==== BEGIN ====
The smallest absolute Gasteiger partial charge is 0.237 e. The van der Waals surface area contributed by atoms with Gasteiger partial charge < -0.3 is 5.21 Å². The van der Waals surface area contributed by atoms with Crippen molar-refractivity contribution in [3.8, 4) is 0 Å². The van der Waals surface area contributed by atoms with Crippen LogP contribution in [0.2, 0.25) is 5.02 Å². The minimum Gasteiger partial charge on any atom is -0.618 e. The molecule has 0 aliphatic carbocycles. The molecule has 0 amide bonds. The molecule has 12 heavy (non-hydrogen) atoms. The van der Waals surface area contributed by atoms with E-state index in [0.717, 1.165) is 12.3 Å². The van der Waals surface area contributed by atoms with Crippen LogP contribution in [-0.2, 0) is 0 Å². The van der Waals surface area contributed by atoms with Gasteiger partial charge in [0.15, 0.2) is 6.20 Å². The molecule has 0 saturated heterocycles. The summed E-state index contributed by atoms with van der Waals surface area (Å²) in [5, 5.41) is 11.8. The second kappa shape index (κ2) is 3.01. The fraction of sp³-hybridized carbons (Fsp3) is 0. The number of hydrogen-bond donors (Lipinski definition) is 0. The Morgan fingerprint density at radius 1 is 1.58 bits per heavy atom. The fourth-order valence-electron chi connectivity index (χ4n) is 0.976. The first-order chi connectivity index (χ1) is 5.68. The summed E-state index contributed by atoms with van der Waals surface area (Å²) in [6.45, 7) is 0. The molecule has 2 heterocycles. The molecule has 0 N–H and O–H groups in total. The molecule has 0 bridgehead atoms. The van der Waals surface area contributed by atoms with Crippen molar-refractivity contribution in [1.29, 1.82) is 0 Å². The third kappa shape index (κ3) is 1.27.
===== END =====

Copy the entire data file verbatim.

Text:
The smallest absolute Gasteiger partial charge is 0.237 e. The van der Waals surface area contributed by atoms with Gasteiger partial charge < -0.3 is 5.21 Å². The van der Waals surface area contributed by atoms with Crippen molar-refractivity contribution in [3.8, 4) is 0 Å². The van der Waals surface area contributed by atoms with Crippen LogP contribution in [0.2, 0.25) is 5.02 Å². The minimum Gasteiger partial charge on any atom is -0.618 e. The molecule has 0 aliphatic carbocycles. The molecule has 0 amide bonds. The molecule has 12 heavy (non-hydrogen) atoms. The van der Waals surface area contributed by atoms with E-state index in [0.717, 1.165) is 12.3 Å². The van der Waals surface area contributed by atoms with Crippen LogP contribution in [-0.2, 0) is 0 Å². The van der Waals surface area contributed by atoms with Gasteiger partial charge in [0.15, 0.2) is 6.20 Å². The molecule has 0 saturated heterocycles. The summed E-state index contributed by atoms with van der Waals surface area (Å²) in [5, 5.41) is 11.8. The second kappa shape index (κ2) is 3.01. The fraction of sp³-hybridized carbons (Fsp3) is 0. The number of hydrogen-bond donors (Lipinski definition) is 0. The Morgan fingerprint density at radius 1 is 1.58 bits per heavy atom. The fourth-order valence-electron chi connectivity index (χ4n) is 0.976. The first-order chi connectivity index (χ1) is 5.68. The summed E-state index contributed by atoms with van der Waals surface area (Å²) in [6.45, 7) is 0. The molecule has 2 heterocycles. The molecule has 0 N–H and O–H groups in total. The molecule has 0 bridgehead atoms. The van der Waals surface area contributed by atoms with Crippen molar-refractivity contribution in [1.29, 1.82) is 0 Å². The third kappa shape index (κ3) is 1.27.